Figure 1
 
Finding each FAZ metric using our custom MATLAB script. All four metrics are found with a single segmentation shown in teal. Area is defined as the area within the FAZ segmentation boundary. Acircularity compares the perimeter of the FAZ segmentation to the perimeter of a perfect circle with the same area. For axis ratio and the MHAA, we use the ellipse (defined by regionprops) with the same normalized second central moments as the FAZ masked region. Axis ratio is ratio of the major to the minor axis of this ellipse (longest to shortest axis ratio), while the MHAA is the angle at which the major axis of the ellipse occurs relative to the horizontal axis.
Figure 1
 
Finding each FAZ metric using our custom MATLAB script. All four metrics are found with a single segmentation shown in teal. Area is defined as the area within the FAZ segmentation boundary. Acircularity compares the perimeter of the FAZ segmentation to the perimeter of a perfect circle with the same area. For axis ratio and the MHAA, we use the ellipse (defined by regionprops) with the same normalized second central moments as the FAZ masked region. Axis ratio is ratio of the major to the minor axis of this ellipse (longest to shortest axis ratio), while the MHAA is the angle at which the major axis of the ellipse occurs relative to the horizontal axis.
Statistical Analysis
For each metric, a paired t-test or Wilcoxon matched-pairs signed rank test was used to evaluate interocular symmetry (Prism; GraphPad Software, La Jolla, CA). The choice of test was based on an analysis of normality (using P < 0.05 as the criterion) of the differences between eyes using the D'Agostino-Pearson normality test (Prism; GraphPad Software). In addition, a variance component model was used to estimate the subject effect (differences between subjects) and the effects of an eye within a subject (intraocular differences), image within a subject (differences between repeated images of the same eye), and trial within a subject (differences between repeated segmentations by the same observer) to the overall variance of each metric (SAS v9.4; SAS Institute, Cary, NC). As above, the data were analyzed for normality, and if normality could not be confirmed for a given metric, the variance component model was run on log-transformed data.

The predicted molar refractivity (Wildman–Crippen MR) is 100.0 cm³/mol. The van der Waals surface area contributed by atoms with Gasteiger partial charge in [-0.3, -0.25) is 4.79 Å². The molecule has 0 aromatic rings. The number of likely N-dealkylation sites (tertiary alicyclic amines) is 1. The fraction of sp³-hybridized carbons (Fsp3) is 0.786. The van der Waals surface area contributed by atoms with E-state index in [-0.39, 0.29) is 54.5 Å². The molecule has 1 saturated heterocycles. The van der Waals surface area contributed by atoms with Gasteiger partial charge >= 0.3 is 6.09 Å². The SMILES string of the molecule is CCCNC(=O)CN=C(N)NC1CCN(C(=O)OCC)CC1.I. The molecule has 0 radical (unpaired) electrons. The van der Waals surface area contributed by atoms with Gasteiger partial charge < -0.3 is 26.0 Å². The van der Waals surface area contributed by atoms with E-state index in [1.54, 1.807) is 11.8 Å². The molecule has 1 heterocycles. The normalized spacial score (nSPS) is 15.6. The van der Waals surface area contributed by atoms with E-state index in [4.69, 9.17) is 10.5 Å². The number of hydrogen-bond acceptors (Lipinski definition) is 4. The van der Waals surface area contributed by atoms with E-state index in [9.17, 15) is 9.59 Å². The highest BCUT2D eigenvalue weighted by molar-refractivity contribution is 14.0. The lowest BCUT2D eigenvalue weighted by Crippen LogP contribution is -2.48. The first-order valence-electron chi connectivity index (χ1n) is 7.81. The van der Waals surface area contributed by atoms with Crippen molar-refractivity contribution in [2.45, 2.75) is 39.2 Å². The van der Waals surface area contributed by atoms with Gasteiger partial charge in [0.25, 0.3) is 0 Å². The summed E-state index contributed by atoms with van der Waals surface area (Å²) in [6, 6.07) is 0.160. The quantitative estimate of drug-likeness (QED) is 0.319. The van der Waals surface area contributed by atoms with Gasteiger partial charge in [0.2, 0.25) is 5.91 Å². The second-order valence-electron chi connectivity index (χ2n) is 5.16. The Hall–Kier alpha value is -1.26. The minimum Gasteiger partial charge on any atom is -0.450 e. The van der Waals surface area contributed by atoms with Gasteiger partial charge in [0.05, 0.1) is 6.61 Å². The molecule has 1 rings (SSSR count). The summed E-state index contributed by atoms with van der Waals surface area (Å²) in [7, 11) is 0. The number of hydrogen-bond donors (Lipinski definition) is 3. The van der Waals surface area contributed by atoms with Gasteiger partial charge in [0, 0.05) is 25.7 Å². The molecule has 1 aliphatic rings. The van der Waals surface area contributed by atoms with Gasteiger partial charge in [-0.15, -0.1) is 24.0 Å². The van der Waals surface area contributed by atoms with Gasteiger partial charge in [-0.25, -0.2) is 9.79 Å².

Results
We recruited 187 “normal” subjects for the study. However, upon review of their OHQs, as well as their structural OCT results, 12 subjects were excluded due to ocular or systemic abnormalities. Four of these subjects reported a history of hypertension (n = 2), diabetes (n = 1), or histoplasmosis (n = 1). Others were excluded based on OCT findings as follows: optic disc abnormalities (n = 3), foveal hypoplasia (n = 1), intraretinal hyperreflective speckle lesions (n = 1), microhole at the fovea (n = 1), posterior staphyloma (n = 1), and vitreous debris and retinal hemorrhage (n = 1). Our final database consisted of two images from 350 eyes of 175 subjects (96 females) with the average age (±SD) of 27.9 ± 11.9 years old (range, 5–77 years old). 
The population mean (±SD) and range for each metric is provided in Table 1. The difference between eyes for each metric was tested for normality with only the axis ratio failing. Because of this, axis ratio was log-transformed and the analysis was run on the transformed numbers. When assessing interocular symmetry of the FAZ (Fig. 2), area, acircularity, and MHAA showed no statistically significant difference between eyes (P = 0.11, P = 0.63, P = 0.35, respectively) with mean differences of 0.0043 mm2, 0.0044, and 3.71°, respectively. However, the log-transformed axis ratio resulted in statistically significant differences between eyes within a subject (P = 0.033), where the average ratio between eyes showed the right eye to be 3% larger than that of the left. However, even for the three metrics assessed as a having high degree of interocular symmetry, we found that true asymmetry for each metric can exist even in healthy patients as shown in Figure 3
Table 1
 
Summary of FAZ Metrics for 350 Eyes of 175 Subjects With Normal Vision
Table 1
 
Summary of FAZ Metrics for 350 Eyes of 175 Subjects With Normal Vision
Figure 2
 
Interocular symmetry of FAZ metrics. Data are expressed in Bland-Altman plots to show interocular differences for (A) area, (B) axis ratio, (C) acircularity, and (D) MHAA. Solid lines represent average difference (bias) between the eyes, while dotted lines represent limits of agreement (LOA). The gray shading represents the confidence intervals for the bias and LOAs for each metric.
Figure 2
 
Interocular symmetry of FAZ metrics. Data are expressed in Bland-Altman plots to show interocular differences for (A) area, (B) axis ratio, (C) acircularity, and (D) MHAA. Solid lines represent average difference (bias) between the eyes, while dotted lines represent limits of agreement (LOA). The gray shading represents the confidence intervals for the bias and LOAs for each metric.
Figure 3